My two plants just wouldn’t keep up with the demand so I have started over 2-dozen others plants from my two originals. I will share some some of these new plants each month at the plant raffle at our local garden club meetings and the others I will keep and grow to pull leaves from.

Making fabric softener

When I run out of the rose geranium fabric softener I rely on plain white distilled vinegar with a few drops of essential oil. Rosemary is my current favorite. I do have jars of rosemary sitting in vinegar too for fabric softener. I just haven’t tried them yet. Since we only wash a load of clothes 1-2 times a week, it is hard to keep testing new scents.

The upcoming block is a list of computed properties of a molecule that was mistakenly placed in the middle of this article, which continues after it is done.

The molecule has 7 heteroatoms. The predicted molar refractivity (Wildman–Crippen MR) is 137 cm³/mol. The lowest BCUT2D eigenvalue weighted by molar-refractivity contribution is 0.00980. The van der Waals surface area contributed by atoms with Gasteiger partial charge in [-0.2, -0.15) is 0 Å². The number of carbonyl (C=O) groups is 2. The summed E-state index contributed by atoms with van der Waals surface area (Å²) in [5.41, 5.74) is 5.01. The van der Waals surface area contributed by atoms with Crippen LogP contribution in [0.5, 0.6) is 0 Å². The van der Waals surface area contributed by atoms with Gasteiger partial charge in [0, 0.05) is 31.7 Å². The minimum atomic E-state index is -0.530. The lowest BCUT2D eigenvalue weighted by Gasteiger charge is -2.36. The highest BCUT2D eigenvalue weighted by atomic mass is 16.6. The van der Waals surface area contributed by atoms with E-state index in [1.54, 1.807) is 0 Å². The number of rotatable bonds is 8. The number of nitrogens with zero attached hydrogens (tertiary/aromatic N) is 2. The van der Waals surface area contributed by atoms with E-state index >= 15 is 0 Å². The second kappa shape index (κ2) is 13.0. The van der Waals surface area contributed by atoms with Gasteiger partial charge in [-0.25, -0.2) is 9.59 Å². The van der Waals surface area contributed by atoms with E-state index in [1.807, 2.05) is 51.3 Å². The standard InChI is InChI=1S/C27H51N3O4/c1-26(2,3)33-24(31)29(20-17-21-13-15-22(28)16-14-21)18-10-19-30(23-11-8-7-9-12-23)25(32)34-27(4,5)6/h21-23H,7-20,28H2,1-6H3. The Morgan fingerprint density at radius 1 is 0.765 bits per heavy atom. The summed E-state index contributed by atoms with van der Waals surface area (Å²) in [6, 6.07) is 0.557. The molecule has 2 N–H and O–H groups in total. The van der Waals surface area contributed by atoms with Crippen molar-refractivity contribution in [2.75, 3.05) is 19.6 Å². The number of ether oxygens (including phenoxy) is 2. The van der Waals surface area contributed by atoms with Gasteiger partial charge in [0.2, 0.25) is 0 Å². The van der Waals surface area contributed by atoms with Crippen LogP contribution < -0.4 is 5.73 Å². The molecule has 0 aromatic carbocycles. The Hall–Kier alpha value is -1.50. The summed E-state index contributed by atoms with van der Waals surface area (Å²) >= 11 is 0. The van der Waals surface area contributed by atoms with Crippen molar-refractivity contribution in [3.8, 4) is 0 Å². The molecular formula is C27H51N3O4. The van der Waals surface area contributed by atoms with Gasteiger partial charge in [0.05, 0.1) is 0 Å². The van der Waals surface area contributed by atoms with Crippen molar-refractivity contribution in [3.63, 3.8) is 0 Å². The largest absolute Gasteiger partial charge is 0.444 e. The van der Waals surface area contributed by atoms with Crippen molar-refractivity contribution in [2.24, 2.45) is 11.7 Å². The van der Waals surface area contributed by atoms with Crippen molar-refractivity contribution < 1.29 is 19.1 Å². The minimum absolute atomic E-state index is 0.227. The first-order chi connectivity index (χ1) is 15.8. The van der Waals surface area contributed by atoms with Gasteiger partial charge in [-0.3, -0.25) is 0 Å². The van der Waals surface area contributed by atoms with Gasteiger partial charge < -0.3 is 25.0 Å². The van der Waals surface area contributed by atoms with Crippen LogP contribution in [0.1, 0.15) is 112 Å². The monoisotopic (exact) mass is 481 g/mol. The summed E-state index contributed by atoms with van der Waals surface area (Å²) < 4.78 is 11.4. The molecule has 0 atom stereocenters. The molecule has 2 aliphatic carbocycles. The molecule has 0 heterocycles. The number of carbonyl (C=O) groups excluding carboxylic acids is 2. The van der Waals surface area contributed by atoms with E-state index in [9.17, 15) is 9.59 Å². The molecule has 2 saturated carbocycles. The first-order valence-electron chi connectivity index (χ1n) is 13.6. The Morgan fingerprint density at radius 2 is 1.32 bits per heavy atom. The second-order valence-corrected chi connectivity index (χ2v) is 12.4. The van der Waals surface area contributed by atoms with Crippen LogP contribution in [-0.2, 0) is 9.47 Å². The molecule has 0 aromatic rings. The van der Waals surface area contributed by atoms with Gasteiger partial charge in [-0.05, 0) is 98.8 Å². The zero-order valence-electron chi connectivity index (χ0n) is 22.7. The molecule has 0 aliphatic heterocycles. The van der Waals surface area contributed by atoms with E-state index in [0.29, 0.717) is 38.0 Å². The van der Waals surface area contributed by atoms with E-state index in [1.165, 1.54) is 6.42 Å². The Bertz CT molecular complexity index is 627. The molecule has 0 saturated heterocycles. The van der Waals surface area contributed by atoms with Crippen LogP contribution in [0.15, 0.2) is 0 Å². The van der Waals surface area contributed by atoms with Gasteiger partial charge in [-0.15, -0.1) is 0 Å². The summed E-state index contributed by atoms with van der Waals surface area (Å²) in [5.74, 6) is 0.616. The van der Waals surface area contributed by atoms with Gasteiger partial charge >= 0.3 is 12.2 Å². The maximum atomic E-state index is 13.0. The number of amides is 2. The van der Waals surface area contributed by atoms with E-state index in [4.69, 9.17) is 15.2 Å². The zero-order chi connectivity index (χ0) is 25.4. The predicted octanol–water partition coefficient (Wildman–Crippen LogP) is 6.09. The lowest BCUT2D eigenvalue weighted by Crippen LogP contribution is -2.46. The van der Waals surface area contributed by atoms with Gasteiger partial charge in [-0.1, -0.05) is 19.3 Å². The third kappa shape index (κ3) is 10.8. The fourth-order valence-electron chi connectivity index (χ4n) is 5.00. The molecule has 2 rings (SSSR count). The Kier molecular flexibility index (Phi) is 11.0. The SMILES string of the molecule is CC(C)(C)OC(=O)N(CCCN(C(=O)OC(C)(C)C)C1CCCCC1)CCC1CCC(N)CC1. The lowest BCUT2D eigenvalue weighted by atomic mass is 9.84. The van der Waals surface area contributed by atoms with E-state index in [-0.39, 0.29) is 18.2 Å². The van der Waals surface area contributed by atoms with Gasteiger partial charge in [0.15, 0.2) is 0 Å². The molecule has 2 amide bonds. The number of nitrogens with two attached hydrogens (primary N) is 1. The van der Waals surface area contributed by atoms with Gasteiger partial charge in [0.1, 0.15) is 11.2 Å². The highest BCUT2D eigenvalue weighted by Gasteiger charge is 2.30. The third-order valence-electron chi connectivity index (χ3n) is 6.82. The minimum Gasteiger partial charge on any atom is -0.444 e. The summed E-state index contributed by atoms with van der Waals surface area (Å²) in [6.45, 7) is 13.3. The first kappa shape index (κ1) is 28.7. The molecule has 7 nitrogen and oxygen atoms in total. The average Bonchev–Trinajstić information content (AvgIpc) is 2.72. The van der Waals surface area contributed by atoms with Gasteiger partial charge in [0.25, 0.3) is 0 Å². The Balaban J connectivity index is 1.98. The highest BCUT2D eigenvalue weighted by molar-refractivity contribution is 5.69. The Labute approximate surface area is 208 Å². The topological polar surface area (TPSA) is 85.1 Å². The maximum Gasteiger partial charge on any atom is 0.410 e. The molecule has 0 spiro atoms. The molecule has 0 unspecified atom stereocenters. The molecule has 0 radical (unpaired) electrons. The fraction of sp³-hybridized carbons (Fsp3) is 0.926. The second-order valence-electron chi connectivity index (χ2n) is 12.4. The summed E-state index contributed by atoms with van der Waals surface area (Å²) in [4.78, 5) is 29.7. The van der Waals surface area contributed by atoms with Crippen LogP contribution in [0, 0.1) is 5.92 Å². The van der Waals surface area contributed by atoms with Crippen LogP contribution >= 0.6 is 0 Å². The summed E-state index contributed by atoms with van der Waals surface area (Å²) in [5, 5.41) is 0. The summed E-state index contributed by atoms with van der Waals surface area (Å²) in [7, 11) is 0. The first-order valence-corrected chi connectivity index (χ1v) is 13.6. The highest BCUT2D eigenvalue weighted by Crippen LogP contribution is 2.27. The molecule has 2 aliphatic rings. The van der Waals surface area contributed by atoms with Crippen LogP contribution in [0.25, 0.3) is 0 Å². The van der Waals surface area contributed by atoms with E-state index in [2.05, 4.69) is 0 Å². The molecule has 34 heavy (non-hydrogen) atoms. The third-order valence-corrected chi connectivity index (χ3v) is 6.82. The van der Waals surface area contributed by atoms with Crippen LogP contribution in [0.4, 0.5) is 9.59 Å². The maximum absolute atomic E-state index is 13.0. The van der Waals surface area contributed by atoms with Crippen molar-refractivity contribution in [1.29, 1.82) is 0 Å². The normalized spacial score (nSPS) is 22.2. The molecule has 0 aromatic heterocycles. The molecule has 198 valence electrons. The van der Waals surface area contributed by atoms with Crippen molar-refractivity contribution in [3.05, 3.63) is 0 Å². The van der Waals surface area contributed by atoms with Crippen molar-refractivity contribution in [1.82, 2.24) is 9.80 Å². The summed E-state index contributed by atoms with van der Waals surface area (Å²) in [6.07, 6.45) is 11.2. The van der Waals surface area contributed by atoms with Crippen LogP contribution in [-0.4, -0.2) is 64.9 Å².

What else can you do with rose geranium; make ice cream. Strawberry-rose geranium ice cream is lovely!

What a great plant, with so many purposes:

  • It is pretty – nice green leaves
  • It has a lovely scent
  • You can use it to make scented fabric softener
  • You can use it as a natural insect repellent
  • You can use it to flavor ice cream

Do you already grow a scented geranium?   How do you use yours?

Sincerely, Emily

You can see what else I am up to over at Sincerely, Emily. The topics are varied, as I jump around from gardening to sewing to making bread or lotion and many things in between.

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Anticipation of Sproing

Yes, you read correctly. Sproing.

Sproing is the word I use to describe the pouncing, prancing, dancing, tumbling of spring lambs. Here at Tanglewood our Icelandic ewes are looking plumper than ever. They are tired and fat and irritable and itchy and we still have at least a week until they could be due!